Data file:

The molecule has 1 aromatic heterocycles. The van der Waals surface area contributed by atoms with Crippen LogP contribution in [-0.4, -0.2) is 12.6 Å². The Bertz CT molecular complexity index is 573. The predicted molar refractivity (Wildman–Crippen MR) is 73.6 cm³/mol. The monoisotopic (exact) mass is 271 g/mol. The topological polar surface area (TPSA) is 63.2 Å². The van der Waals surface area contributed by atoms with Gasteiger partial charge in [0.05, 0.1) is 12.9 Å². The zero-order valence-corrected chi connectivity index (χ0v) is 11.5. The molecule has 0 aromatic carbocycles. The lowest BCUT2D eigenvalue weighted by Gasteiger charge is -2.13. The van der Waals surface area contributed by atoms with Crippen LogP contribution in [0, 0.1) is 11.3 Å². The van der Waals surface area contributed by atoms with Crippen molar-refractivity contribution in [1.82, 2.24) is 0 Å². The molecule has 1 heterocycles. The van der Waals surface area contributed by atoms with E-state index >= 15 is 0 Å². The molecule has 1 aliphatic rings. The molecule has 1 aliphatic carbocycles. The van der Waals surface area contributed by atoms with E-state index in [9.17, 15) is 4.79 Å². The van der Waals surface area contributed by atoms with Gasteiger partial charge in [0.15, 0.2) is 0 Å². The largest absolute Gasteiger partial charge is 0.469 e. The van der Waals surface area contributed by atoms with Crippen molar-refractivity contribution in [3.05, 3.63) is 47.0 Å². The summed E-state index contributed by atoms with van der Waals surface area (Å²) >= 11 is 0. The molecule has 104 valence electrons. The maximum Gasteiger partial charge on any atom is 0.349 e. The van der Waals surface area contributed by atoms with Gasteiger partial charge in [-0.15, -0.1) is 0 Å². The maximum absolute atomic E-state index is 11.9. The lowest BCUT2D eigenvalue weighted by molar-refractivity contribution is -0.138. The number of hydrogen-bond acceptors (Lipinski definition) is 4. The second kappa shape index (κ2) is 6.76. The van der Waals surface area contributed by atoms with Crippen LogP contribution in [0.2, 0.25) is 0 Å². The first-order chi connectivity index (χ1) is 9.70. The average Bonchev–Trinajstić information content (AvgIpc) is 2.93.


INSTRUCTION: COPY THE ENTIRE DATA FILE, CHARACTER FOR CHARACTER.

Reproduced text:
The molecule has 1 aromatic heterocycles. The van der Waals surface area contributed by atoms with Crippen LogP contribution in [-0.4, -0.2) is 12.6 Å². The Bertz CT molecular complexity index is 573. The predicted molar refractivity (Wildman–Crippen MR) is 73.6 cm³/mol. The monoisotopic (exact) mass is 271 g/mol. The topological polar surface area (TPSA) is 63.2 Å². The van der Waals surface area contributed by atoms with Gasteiger partial charge in [0.05, 0.1) is 12.9 Å². The zero-order valence-corrected chi connectivity index (χ0v) is 11.5. The molecule has 0 aromatic carbocycles. The lowest BCUT2D eigenvalue weighted by Gasteiger charge is -2.13. The van der Waals surface area contributed by atoms with Crippen LogP contribution in [0, 0.1) is 11.3 Å². The van der Waals surface area contributed by atoms with Crippen molar-refractivity contribution in [1.82, 2.24) is 0 Å². The molecule has 1 heterocycles. The van der Waals surface area contributed by atoms with E-state index >= 15 is 0 Å². The molecule has 1 aliphatic rings. The molecule has 1 aliphatic carbocycles. The van der Waals surface area contributed by atoms with E-state index in [9.17, 15) is 4.79 Å². The van der Waals surface area contributed by atoms with Gasteiger partial charge in [0.15, 0.2) is 0 Å². The largest absolute Gasteiger partial charge is 0.469 e. The van der Waals surface area contributed by atoms with Crippen molar-refractivity contribution in [3.05, 3.63) is 47.0 Å². The summed E-state index contributed by atoms with van der Waals surface area (Å²) >= 11 is 0. The molecule has 104 valence electrons. The maximum Gasteiger partial charge on any atom is 0.349 e. The van der Waals surface area contributed by atoms with Gasteiger partial charge in [-0.15, -0.1) is 0 Å². The maximum absolute atomic E-state index is 11.9. The lowest BCUT2D eigenvalue weighted by molar-refractivity contribution is -0.138. The number of hydrogen-bond acceptors (Lipinski definition) is 4. The second kappa shape index (κ2) is 6.76. The van der Waals surface area contributed by atoms with Crippen LogP contribution in [0.2, 0.25) is 0 Å². The first-order chi connectivity index (χ1) is 9.70. The average Bonchev–Trinajstić information content (AvgIpc) is 2.93.